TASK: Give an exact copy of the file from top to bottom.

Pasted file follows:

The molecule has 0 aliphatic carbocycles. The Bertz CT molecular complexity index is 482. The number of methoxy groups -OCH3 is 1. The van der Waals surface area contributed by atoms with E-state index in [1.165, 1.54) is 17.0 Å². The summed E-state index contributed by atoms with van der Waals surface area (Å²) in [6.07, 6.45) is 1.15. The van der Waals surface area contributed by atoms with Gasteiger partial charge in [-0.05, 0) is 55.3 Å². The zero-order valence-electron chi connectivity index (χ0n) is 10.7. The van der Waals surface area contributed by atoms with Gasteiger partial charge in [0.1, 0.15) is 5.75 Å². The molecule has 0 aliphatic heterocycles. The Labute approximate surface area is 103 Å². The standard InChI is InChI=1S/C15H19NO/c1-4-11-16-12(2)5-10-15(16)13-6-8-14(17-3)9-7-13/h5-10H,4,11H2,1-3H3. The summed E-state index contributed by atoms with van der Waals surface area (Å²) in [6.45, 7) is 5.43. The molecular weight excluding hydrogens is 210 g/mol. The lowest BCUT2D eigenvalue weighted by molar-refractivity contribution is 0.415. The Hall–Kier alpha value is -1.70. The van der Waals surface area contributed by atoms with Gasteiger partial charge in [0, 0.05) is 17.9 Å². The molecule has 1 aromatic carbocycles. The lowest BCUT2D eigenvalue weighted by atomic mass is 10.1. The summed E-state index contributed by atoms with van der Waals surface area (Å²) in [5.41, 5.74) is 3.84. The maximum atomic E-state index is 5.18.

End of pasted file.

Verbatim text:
The molecule has 0 aliphatic carbocycles. The Bertz CT molecular complexity index is 482. The number of methoxy groups -OCH3 is 1. The van der Waals surface area contributed by atoms with E-state index in [1.165, 1.54) is 17.0 Å². The summed E-state index contributed by atoms with van der Waals surface area (Å²) in [6.07, 6.45) is 1.15. The van der Waals surface area contributed by atoms with Gasteiger partial charge in [-0.05, 0) is 55.3 Å². The zero-order valence-electron chi connectivity index (χ0n) is 10.7. The van der Waals surface area contributed by atoms with Gasteiger partial charge in [0.1, 0.15) is 5.75 Å². The molecule has 0 aliphatic heterocycles. The Labute approximate surface area is 103 Å². The standard InChI is InChI=1S/C15H19NO/c1-4-11-16-12(2)5-10-15(16)13-6-8-14(17-3)9-7-13/h5-10H,4,11H2,1-3H3. The summed E-state index contributed by atoms with van der Waals surface area (Å²) in [6.45, 7) is 5.43. The molecular weight excluding hydrogens is 210 g/mol. The lowest BCUT2D eigenvalue weighted by molar-refractivity contribution is 0.415. The Hall–Kier alpha value is -1.70. The van der Waals surface area contributed by atoms with Gasteiger partial charge in [0, 0.05) is 17.9 Å². The molecule has 1 aromatic carbocycles. The lowest BCUT2D eigenvalue weighted by atomic mass is 10.1. The summed E-state index contributed by atoms with van der Waals surface area (Å²) in [5.41, 5.74) is 3.84. The maximum atomic E-state index is 5.18.